12 SNoW: Sparse network of linear units over a Boolean or real valued feature space Target Nodes set of examples e (represented as a list of active features) Input Layer= Feature Layer Edges are allocated dynamically (activation)
13 SNoW: Predicted target t* for example e Activation calculated by the summation for target node t Learning Algorithm Specific Sigmoid function whose transition from an output close to 0 to an output close to 1, centers around θ. θ - Ω
14 SNoW: Basic Learning Rules Several weight update rules can be used: update rules are variations of Winnow and Perceptron Winnow update rule: The number of examples required to learn a linear function grows linearly with the number of relevant features and only logarithmically with the total number of features.
16 Detection Hypothesis using Learned Classifier Classifier Activation Map – for single scale Neighborhood Suppresion: Based on nonmaximum suppression. Repeated Part Elimination: Greedy algorithm, uses windows around highest activation points.
17 Detection: Classifier Activation Pyramid Scale the input image a number of times to form a multi-scale image pyramid Apply the learned classifier to fixed-size windows in each image in the pyramid Form a three-dimensional classifier activation pyramid instead of the earlier two-dimensional classifier activation map.
18 Evaluation Criteria Test Set I consists of 170 images containing 200 cars of same size and is tested for single scale case. In this case for each car in the test images, the location of best 100 x 40 window containing the car is determined. Test Set II consists of 108 images containing 139 cars of different sizes and is tested for multi scale case. In this case for each car in the test images, the location and scale of the best 100 x 40 window containing the car is determined.
19 Performance Measures Goal is to maximize the number of correct detections and minimize the number of false detections. One method for expressing the trade-off between correct and false detections is to use the receiver operating characteristics (ROC) curve. This curve plots the true positive rate vs. the false positive rate. # of true positive (TP) True positive rate = -------------------------------------------------- Total # of positives in the data set (nP) # of false positive (FP) False positive rate = ------------------------------------------------- Total # of negatives in the data set (nN) This measures the accuracy of the system as a “classifier” rather than a “detector”.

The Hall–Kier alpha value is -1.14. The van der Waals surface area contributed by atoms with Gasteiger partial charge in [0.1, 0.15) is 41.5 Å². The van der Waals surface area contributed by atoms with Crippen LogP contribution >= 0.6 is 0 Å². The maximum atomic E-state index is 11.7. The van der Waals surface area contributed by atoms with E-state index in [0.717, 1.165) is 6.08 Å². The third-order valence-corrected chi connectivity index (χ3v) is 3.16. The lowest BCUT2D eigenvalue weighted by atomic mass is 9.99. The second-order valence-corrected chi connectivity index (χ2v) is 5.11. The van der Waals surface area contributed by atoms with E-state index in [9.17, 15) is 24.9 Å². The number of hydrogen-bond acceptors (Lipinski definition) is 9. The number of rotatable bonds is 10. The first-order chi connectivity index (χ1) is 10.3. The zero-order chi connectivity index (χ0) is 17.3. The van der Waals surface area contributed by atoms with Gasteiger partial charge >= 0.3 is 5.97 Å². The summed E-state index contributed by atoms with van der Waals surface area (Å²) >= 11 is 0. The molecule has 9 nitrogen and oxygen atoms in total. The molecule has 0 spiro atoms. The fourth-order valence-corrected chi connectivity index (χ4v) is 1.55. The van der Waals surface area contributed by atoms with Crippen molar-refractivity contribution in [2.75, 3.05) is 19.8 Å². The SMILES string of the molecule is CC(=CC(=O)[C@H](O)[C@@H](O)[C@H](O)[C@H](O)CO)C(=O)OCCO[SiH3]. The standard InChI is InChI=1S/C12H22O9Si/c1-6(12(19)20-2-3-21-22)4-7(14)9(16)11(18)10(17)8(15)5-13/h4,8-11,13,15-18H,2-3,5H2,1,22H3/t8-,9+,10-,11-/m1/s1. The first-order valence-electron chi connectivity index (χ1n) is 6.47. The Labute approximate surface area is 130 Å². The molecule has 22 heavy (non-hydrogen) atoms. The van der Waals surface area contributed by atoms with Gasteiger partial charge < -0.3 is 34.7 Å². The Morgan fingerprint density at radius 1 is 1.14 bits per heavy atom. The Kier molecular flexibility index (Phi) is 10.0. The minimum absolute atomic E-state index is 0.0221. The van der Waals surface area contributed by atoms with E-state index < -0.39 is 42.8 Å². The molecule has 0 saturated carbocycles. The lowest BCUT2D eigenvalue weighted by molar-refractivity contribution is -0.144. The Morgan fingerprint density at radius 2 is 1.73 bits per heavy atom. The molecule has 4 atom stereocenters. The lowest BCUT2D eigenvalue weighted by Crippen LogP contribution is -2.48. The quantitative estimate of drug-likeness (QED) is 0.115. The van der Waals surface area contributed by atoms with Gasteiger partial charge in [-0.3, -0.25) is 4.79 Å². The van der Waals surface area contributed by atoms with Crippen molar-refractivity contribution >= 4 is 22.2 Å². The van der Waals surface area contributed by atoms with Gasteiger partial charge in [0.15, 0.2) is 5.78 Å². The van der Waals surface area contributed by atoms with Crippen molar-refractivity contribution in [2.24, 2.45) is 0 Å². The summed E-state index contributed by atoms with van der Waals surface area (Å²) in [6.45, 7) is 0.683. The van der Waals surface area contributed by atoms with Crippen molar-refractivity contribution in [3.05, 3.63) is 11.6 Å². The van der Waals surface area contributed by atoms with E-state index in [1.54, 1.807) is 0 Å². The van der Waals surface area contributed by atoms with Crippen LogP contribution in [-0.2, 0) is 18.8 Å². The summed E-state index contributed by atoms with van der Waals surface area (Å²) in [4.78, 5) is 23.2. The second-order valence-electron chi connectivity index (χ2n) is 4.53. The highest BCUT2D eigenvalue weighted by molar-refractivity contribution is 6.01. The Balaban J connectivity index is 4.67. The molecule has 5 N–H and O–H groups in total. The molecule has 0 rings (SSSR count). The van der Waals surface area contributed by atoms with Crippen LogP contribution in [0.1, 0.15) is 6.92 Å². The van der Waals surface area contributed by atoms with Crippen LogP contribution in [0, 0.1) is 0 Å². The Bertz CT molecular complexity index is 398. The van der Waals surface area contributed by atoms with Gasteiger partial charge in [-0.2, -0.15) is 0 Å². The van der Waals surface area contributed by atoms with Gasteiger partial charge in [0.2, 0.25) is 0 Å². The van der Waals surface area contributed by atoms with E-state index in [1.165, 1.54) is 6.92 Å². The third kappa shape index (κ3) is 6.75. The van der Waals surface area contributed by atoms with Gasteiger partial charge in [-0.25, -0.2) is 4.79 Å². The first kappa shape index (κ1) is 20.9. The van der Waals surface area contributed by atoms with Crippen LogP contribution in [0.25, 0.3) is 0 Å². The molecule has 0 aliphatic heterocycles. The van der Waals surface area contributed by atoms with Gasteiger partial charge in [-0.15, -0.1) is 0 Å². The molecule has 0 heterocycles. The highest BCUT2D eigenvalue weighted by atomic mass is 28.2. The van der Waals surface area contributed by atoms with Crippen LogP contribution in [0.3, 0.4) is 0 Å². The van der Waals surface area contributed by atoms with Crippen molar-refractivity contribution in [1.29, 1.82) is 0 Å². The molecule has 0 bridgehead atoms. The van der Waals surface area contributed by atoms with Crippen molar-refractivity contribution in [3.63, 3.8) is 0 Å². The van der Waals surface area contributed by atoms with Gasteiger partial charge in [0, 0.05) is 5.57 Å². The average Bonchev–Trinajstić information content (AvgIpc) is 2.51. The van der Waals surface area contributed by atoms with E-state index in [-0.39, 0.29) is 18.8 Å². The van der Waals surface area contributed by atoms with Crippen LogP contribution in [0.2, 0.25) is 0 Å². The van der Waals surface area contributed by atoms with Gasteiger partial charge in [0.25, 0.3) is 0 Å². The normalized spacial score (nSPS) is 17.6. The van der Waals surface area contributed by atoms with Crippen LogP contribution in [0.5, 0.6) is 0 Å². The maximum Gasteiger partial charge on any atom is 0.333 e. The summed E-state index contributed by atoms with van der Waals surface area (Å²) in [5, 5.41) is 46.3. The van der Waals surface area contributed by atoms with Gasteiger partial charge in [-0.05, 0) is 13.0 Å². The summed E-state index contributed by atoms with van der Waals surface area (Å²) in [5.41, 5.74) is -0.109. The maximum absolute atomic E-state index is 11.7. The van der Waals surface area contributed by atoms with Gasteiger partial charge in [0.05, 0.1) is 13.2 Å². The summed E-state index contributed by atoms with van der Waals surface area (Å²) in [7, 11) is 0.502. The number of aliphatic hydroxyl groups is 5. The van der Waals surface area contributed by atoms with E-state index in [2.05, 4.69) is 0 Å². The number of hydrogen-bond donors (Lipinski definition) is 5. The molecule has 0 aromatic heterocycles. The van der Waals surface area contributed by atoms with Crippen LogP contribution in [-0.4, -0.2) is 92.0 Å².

20 Performance Measures (contd.) We are really interested in knowing how many of the objects it detects (given by recall), and how often the detections it makes are false (given by 1-precision). This trade-off is thus captured very accurately by (recall) vs. (1-precision) curve; where TP TP Recall = ------------- ; 1 – Precision = --------------- nP TP + FP The threshold parameter that achieves the best trade-off between the two quantities is measured by the point of highest F-measure, where 2 * Recall * Precision F-measure = --------------------------- Recall + Precision
24 Analysis: A. Performance of Interest Operator
25 Analysis: B. Performance of Part Matching Process
26 Analysis: C. Performance of Learned Classifier
27 Conclusion Automatic vocabulary construction from sample images Methodologies for object detection Detector from Classifier Standardizing evaluation criterion Good for classification of objects with distinguishable parts
28 Questions? Slides adapted from http://www.cs.uga.edu/~ananda/ML_Talk.ppthttp://www.cs.uga.edu/~ananda/ML_Talk.ppt and http://l2r.cs.uiuc.edu/~cogcomp/tutorial/SNoW.ppt